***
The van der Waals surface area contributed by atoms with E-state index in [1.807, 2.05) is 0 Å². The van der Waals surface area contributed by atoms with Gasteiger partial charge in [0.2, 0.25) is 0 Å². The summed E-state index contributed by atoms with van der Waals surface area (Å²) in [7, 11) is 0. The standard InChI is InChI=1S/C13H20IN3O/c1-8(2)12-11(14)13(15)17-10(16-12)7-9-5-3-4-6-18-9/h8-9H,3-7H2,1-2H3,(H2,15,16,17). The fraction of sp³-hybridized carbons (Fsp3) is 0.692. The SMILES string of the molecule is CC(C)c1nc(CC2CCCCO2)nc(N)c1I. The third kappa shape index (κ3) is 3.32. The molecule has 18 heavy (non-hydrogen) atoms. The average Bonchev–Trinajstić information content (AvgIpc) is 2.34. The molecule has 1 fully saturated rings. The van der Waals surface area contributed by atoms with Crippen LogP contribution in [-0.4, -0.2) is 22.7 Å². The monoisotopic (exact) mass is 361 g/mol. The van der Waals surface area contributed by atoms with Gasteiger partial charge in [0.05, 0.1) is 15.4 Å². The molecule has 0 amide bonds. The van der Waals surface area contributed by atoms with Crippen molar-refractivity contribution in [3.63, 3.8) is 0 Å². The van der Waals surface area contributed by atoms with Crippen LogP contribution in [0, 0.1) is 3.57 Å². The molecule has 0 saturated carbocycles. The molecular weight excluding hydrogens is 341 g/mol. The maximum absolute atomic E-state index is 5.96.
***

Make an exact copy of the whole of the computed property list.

The van der Waals surface area contributed by atoms with E-state index in [1.807, 2.05) is 0 Å². The van der Waals surface area contributed by atoms with Gasteiger partial charge in [0.2, 0.25) is 0 Å². The summed E-state index contributed by atoms with van der Waals surface area (Å²) in [7, 11) is 0. The standard InChI is InChI=1S/C13H20IN3O/c1-8(2)12-11(14)13(15)17-10(16-12)7-9-5-3-4-6-18-9/h8-9H,3-7H2,1-2H3,(H2,15,16,17). The fraction of sp³-hybridized carbons (Fsp3) is 0.692. The SMILES string of the molecule is CC(C)c1nc(CC2CCCCO2)nc(N)c1I. The third kappa shape index (κ3) is 3.32. The molecule has 18 heavy (non-hydrogen) atoms. The average Bonchev–Trinajstić information content (AvgIpc) is 2.34. The molecule has 1 fully saturated rings. The van der Waals surface area contributed by atoms with Crippen LogP contribution in [-0.4, -0.2) is 22.7 Å². The monoisotopic (exact) mass is 361 g/mol. The van der Waals surface area contributed by atoms with Gasteiger partial charge in [0.05, 0.1) is 15.4 Å². The molecule has 0 amide bonds. The van der Waals surface area contributed by atoms with Crippen molar-refractivity contribution in [3.63, 3.8) is 0 Å². The van der Waals surface area contributed by atoms with Crippen LogP contribution in [0, 0.1) is 3.57 Å². The molecule has 0 saturated carbocycles. The molecular weight excluding hydrogens is 341 g/mol. The maximum absolute atomic E-state index is 5.96.